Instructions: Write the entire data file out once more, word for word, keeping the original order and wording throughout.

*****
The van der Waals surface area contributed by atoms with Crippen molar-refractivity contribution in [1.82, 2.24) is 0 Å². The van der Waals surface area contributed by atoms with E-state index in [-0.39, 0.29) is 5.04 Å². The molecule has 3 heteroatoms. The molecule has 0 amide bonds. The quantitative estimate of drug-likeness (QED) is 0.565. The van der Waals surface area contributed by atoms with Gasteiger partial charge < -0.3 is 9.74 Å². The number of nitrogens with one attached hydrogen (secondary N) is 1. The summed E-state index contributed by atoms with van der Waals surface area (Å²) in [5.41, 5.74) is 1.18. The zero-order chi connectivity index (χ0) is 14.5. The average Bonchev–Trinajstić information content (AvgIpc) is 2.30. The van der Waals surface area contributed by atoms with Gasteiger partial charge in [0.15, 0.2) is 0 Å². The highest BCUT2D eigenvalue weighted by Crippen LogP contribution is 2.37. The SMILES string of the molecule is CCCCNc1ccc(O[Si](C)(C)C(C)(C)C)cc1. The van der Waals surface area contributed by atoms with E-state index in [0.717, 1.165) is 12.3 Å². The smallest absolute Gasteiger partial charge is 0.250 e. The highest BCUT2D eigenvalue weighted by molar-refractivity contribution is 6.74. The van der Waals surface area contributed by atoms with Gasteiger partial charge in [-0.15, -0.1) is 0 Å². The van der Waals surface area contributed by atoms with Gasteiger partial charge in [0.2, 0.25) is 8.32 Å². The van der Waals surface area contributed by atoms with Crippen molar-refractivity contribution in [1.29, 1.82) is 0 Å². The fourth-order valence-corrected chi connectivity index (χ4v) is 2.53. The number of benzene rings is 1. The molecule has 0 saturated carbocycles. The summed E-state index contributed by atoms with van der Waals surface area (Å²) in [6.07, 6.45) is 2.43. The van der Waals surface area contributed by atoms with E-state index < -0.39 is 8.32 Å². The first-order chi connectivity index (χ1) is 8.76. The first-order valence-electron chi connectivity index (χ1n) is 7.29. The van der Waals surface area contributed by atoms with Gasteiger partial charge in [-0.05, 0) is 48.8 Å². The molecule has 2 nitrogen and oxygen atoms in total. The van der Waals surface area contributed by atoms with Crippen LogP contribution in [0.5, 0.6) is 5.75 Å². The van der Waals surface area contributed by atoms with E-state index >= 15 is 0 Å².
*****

The van der Waals surface area contributed by atoms with Crippen molar-refractivity contribution in [1.82, 2.24) is 0 Å². The van der Waals surface area contributed by atoms with E-state index in [-0.39, 0.29) is 5.04 Å². The molecule has 3 heteroatoms. The molecule has 0 amide bonds. The quantitative estimate of drug-likeness (QED) is 0.565. The van der Waals surface area contributed by atoms with Gasteiger partial charge < -0.3 is 9.74 Å². The number of nitrogens with one attached hydrogen (secondary N) is 1. The summed E-state index contributed by atoms with van der Waals surface area (Å²) in [5.41, 5.74) is 1.18. The zero-order chi connectivity index (χ0) is 14.5. The average Bonchev–Trinajstić information content (AvgIpc) is 2.30. The van der Waals surface area contributed by atoms with Gasteiger partial charge in [0.15, 0.2) is 0 Å². The highest BCUT2D eigenvalue weighted by Crippen LogP contribution is 2.37. The SMILES string of the molecule is CCCCNc1ccc(O[Si](C)(C)C(C)(C)C)cc1. The van der Waals surface area contributed by atoms with E-state index in [0.717, 1.165) is 12.3 Å². The smallest absolute Gasteiger partial charge is 0.250 e. The highest BCUT2D eigenvalue weighted by molar-refractivity contribution is 6.74. The van der Waals surface area contributed by atoms with Gasteiger partial charge in [-0.15, -0.1) is 0 Å². The van der Waals surface area contributed by atoms with Gasteiger partial charge in [0.2, 0.25) is 8.32 Å². The van der Waals surface area contributed by atoms with Crippen molar-refractivity contribution in [1.29, 1.82) is 0 Å². The fourth-order valence-corrected chi connectivity index (χ4v) is 2.53. The number of benzene rings is 1. The molecule has 0 saturated carbocycles. The summed E-state index contributed by atoms with van der Waals surface area (Å²) in [6.07, 6.45) is 2.43. The van der Waals surface area contributed by atoms with E-state index < -0.39 is 8.32 Å². The first-order chi connectivity index (χ1) is 8.76. The first-order valence-electron chi connectivity index (χ1n) is 7.29. The van der Waals surface area contributed by atoms with Gasteiger partial charge in [-0.05, 0) is 48.8 Å². The molecule has 2 nitrogen and oxygen atoms in total. The van der Waals surface area contributed by atoms with Crippen LogP contribution in [0.5, 0.6) is 5.75 Å². The van der Waals surface area contributed by atoms with E-state index >= 15 is 0 Å².